Nicole Kidman cut a royally glamorous figure at the first night of the Cannes Film Festival, even if her film Grace of Monaco has been generally eviscerated by critics.
Her dignified style evoked that of the woman she plays in Grace of Monaco, the film chosen to open the festival.
But even those diamonds - or, for that matter, the brilliant blue of her heavily encrusted Armani evening dress - could not bring a bright enough sparkle to overcome the deluge of gloomy reviews, which described Grace of Monaco as "middlebrow mush" (the Hollywood Reporter), "fantastically silly" (The Telegraph) and "a schmaltzy, soft-focus rear-end to last year's car crash biopic Diana" (Screen International).
Some critics regarded Kidman as a saving grace; others not. "Kidman's breathless, blank performance does little to add life or credibility to a script that, looking on the bright side, might have audiences giggling for years to come," said Time Out.
Fairfax Media reviewer Paul Byrnes suggested "lovers of 1950's-style melodrama could swoon, but it's a costume drama without much drama".
Earlier in the day, Kidman told the press she felt there were parallels between her own life and that of Grace Kelly, who left her Hollywood career behind to marry Prince Rainer III of Monaco in 1956.
"There are so many layers to this, when an actress is playing an actress," she said. "Obviously I did not marry a prince." She corrected herself, no doubt remembering hearth and home with singer Keith Urban in Nashville. "Well, I am married to a prince - a country prince!"
Grace of Monaco gives a fictional interpretation of a few months in 1962, when the royal marriage appears to have faltered, the princess is considering an offer from Alfred Hitchcock of a starring role in his new film and French president General de Gaulle was trying to subsume Monaco into its financial system, thus destroying its lucrative tax haven status. It was made by Olivier Dahan, the French director who had an international hit with the Edith Piaf biopic La Vie en Rose.
Like Kidman, Grace Kelly was renowned for her cool beauty as well as her talent; she is best known now for the three films she made with suspense master Alfred Hitchcock.
"She was unique, in that she was a major American movie star who won an Academy Award at a very early age and then said 'I'm actually going to leave it all, because I want a marriage and a family'," said Kidman. "I think that's a very strong thrust for many people - and not just women."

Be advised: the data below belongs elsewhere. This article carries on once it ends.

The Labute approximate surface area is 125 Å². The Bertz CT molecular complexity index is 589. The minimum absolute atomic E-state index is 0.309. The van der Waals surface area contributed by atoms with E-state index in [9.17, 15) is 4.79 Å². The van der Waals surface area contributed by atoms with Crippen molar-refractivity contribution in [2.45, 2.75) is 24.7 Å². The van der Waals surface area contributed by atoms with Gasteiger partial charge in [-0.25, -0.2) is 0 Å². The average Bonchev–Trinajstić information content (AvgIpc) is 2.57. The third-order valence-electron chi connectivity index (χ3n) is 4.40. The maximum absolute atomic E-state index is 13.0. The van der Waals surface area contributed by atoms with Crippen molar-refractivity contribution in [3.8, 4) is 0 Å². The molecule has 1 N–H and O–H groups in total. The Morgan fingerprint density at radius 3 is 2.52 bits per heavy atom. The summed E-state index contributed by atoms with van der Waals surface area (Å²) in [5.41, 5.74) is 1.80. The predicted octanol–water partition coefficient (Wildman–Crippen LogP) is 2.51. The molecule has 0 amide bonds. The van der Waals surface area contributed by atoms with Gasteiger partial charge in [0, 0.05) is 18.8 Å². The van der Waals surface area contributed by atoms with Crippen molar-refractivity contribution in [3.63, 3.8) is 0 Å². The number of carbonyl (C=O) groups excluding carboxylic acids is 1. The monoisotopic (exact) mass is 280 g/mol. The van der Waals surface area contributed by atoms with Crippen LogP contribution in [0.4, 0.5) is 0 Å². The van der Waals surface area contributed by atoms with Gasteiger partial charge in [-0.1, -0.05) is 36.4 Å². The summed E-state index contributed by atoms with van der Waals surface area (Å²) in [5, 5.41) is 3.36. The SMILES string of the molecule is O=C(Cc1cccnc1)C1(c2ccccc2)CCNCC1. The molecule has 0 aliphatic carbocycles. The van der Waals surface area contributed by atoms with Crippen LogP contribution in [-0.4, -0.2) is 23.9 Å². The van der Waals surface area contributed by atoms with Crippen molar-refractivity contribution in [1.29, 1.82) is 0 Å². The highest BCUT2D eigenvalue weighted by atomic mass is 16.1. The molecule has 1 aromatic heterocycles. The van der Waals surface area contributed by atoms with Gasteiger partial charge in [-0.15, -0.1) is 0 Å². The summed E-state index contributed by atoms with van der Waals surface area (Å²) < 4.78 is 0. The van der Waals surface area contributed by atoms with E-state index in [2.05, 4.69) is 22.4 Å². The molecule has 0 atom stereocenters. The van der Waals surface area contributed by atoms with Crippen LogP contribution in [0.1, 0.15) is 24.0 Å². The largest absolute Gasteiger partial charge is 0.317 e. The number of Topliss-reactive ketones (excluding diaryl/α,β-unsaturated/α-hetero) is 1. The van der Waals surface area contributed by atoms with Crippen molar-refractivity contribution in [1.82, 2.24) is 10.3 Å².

She had never had to make that choice herself. "But I wouldn't even think twice about it," she said. "I would hope there are some other things I could do... But I think love is the core emotion. I have certainly existed without that in my life."
She said she felt her greatest professional highs had coincided with personal lows. "When I won the Oscar (for The Hours, 2002) I said I wanted love, but I didn't have that in my life. That was the most intensely lonely period in my life. "
Leaving a career behind would not be easy, however. "If you are a creative person and have a passion, which Grace did, there is a pull," Kidman said.
The film begins with Hitchcock asking Princess Grace to come back to the cinema after six years' absence to star in Marnie, a part that ultimately went to Tippi Hedren. Olivier Dahan shows her practising the lines in front of the mirror, giving them wildly different inflections.
"I thought that was great, because I've done that," said Kidman. "Where you go: oh my gosh, can I still act? Can I still say a line? I'm terrible!"
The Grimaldi royal family has distanced itself from the film, describing the script as "a farce", and refused to attend the festival's opening night gala. "Obviously I feel sad," said Kidman, "because I think the film has no malice towards the family or towards Grace and Rainer. But I understand that it is their mother and father and I understand the protection of the privacy of their parents.
"It's awkward, but I say that with respect and I want them to know the performance was done with love."
A different argument about the film has raged across the Atlantic with US distributor Harvey Weinstein, who declared the French director Olivier Dahan's film "too dark" and did a succession of new edits which scored badly with test audiences.
He was threatening to drop it altogether, but an announcement came through on the Weinstein had reached an 11th-hour agreement with the film's producers. "If any changes need to be made, we will make them together," said Olivier Dahan in the film's press conference. "We work very well together and I am happy with the result."
Grace of Monaco is not part of the Cannes Film Festival competition. That begins on Thursday morning with the first screening of Mr Turner by British director Mike Leigh last won the Palme D'Or, the festival's top award, for his film Secrets and Lies in 1996.
The festival will run for 11 days, with the awards to be announced in another grand gala on Saturday week. No Australian films are competing for the top prize but three - David Michod's The Rover, Rolf de Heer's Charlie's Country and Zak Hilditch's These Final Hours - are screening in other festival sections.
- FFX Aus